» Gandhi. Socrates. Voltaire. Apostle Peter. MLK Jr. Liu Xiaobo (« 2010 recipient of Nobel Peace Prize). Dostoevsky. Solzhenitsyn. Joseph. Apostle Paul. His traveling partner Silas. Thomas Paine. Nelson Mandela (.. before being elected President of South Africa), Hanani the Prophet, John the Baptist ..
.. Jesus of Nazareth himself. What similarities, pray tell, do these men share in common?
While you're pondering that, permit me to mention that I was released from JAIL earlier this morning.
Very early. About 1:30. (You were likely sound asleep .. in la-la land. Snug as a bug.)
Yes, it was dark out & chilly .. with cop cars racing this way & the other. Cuz it's not a very nice part of town.
Unfortunately I didnt have enough money for a taxi and the busses dont start running until 4:30.
I used that time to jot down notes regarding the experience (.. in my Moleskine, of course) .. tho they're rather sloppy, given the hour. Barely legible in some places.
So I've been awake since midnight. That's when they woke me to begin my out-processing. "Roll up!" (.. your bedding).
So really, I've been awake since yesterday morning .. when I woke in a JAIL CELL for the first time in my life .. (.. you havent lived 'til you've woken up in a jail-cell. Let me tell you.)
.. sleeping on the lower bunk/rack, beneath perhaps one of the Greatest Snorers in all of human history. (I wadded up sheets of toilet paper and shoved a plug deep into each ear.)
So I'm tired. Very. And a little space-y. Everything seems a bit surreal. Dream-like. Cuz less than twelve hours ago I was literally in another world.
And two cups of coffee after no sleep for a few days will definitely spread you thin. (Experience with shift-work here helps you hold it together.)
Yes, I need sleep, but first there are a few thoughts I'd like to capture while they're still fresh in my mind ..
.. before my memory has a chance to fade. "I can sleep when I'm dead," (.. as the Dog likes to say.)
I've been thinking about this topic since the middle of the night. Seems to be writing itself (in my head).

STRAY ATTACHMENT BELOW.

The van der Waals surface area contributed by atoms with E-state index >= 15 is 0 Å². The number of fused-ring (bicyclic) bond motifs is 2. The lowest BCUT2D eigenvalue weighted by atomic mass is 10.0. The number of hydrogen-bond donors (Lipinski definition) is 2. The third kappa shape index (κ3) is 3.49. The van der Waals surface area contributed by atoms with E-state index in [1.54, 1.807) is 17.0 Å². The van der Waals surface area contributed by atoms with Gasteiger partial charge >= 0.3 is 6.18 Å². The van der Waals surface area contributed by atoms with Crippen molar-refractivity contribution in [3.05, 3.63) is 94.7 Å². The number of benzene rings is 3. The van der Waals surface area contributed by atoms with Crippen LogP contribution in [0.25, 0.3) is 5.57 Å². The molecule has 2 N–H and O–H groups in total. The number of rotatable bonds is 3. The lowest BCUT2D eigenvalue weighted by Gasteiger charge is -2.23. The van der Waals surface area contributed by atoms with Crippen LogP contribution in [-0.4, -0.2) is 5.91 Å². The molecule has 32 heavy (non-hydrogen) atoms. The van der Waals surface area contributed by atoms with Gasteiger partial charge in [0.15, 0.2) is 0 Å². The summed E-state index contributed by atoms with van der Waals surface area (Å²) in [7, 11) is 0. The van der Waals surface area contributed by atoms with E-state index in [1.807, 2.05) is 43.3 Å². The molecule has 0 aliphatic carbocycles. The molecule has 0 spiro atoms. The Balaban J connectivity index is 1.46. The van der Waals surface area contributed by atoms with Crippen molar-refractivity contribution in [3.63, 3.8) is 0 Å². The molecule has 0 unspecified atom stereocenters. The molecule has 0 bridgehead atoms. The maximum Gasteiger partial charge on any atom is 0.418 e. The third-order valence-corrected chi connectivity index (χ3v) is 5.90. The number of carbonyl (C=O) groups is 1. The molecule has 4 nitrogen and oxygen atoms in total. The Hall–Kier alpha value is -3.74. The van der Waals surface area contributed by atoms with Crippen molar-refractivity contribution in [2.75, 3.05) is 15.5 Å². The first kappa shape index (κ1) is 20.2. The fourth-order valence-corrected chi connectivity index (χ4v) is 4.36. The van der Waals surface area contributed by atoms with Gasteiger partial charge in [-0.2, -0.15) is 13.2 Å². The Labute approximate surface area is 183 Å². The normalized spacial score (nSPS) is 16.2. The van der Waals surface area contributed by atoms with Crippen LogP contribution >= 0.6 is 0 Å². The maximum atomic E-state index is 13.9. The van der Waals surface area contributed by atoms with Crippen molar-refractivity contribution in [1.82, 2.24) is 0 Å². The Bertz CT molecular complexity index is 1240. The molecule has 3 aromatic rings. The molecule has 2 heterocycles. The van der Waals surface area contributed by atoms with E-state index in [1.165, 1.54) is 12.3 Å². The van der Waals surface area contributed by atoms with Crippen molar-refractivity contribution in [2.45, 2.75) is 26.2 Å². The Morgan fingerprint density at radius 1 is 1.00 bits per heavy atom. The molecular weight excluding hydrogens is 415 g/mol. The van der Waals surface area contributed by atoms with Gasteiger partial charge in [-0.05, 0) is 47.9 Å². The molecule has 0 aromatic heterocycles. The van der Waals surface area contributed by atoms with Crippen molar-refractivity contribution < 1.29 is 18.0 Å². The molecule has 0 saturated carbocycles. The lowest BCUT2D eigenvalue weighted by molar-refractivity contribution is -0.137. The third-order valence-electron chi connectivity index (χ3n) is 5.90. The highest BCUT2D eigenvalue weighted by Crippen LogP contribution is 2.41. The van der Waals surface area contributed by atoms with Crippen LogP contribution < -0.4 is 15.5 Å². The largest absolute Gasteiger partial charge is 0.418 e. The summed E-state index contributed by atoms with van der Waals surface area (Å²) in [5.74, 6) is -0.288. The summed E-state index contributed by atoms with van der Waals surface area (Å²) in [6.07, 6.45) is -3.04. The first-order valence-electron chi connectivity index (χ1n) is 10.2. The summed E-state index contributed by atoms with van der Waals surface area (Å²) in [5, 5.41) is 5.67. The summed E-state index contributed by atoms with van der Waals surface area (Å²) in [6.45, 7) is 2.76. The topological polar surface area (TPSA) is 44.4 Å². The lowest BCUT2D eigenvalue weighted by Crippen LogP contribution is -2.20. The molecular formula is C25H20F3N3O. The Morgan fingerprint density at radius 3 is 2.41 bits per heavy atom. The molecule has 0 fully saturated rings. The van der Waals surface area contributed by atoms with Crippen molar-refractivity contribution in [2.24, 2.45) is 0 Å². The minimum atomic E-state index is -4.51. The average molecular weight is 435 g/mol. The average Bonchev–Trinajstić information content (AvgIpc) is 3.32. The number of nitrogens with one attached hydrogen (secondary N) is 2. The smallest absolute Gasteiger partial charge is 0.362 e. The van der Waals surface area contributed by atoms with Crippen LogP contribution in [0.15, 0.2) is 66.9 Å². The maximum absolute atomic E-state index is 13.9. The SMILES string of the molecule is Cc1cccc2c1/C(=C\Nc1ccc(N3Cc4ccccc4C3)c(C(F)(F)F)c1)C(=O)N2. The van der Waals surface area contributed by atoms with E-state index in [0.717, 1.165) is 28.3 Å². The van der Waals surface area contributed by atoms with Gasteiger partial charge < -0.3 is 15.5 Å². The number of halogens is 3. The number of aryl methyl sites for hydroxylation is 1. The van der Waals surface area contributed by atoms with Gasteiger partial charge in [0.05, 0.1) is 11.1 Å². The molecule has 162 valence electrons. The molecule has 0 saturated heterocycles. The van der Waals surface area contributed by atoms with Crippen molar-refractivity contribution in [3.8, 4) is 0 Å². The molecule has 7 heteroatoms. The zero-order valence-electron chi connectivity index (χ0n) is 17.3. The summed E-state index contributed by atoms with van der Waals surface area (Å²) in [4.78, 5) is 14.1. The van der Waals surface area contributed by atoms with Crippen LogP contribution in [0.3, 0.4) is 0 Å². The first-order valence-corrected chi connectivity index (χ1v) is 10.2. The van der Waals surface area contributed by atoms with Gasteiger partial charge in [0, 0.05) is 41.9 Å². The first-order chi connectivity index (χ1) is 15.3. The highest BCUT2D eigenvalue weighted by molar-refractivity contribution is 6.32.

» Fear is Normal
Yes, I was scared. Everybody is scared the first time they go to jail. It's a normal, healthy response. Especially when they put on "the bracelets."
Let's call it » fear-of-the-UNKNOWN (.. "and that's the way I wanna keep it," a friend replied) where you enter a potentially hostile environment .. a place where violent types are brought ..
.. and where people have been killed for seeming trifles and understandable misunderstandings ..
.. given the close-quarter mixing of people from diverse cultural, racial & socioeconomic backgrounds.
When people get scared, they sometimes act tough. You know » false bravado. Bad idea .. especially in jail. Best to chill.
Remaining Sensitive to the Experience
Despite my fear of the UNKNOWN however, I consciously sought to TAKE IN as much of the experience as possible .. which means, of course, that I needed to remain » sensitive.
[ This inner-openness amid outer-ugliness, surprisingly, required less courage than I anticipated it would. ]
Go with it. Dont fight it. Become one with the jail. Enjoy the experience (.. as best you can). Learn from it.
It's not every day that somebody like me gets a chance to go to jail.
I mean, it's not like you can say, "Here's my thousand dollars. I'd like to spend a few days in your jail, please ..
.. to experience first-hand, what it's like to be incarcerated as an inmate." Doesnt work that way.
[ Could be wrong, and hope I am, but I doubt most judges (who sentence people to jail & prison) and legislators (who write the laws that judges use to send people there) have ever seen the inside of one. I'd bet money I'm right. ]
Rather it's a selective process (.. tho entrance standards seem to be deteriorating). At the root of which you find the notion of » paying-your-debt-to-society.
But the idea of 'Society' varies .. certainly among cultures, but even person-to-person. And who I am to say that my idea of society is better than yours?
So right from the git-go we have this area of competing values. And two of the main contenders here would be representatives from two camps of »
- MORALS (.. led by Dostoyevsky, who wrote the book on Punishment, having experienced the topic first hand, in conditions few would want to repeat) and
- STRENGTH (.. led by Nietzsche, and his Will to Power).
Looks like we might be getting into some tall cotton here. Because just because a person does not have a driving desire to power ..
.. does not mean that he is incapable of exerting power, if necessary. If motivated.
[ Finances would be considered a form of Strength. Besides allowing you to purchase influence with legislators, thereby giving you entrée into the rule-making arena, money also can keep you out of jail, even when you do bad things. Really bad shit.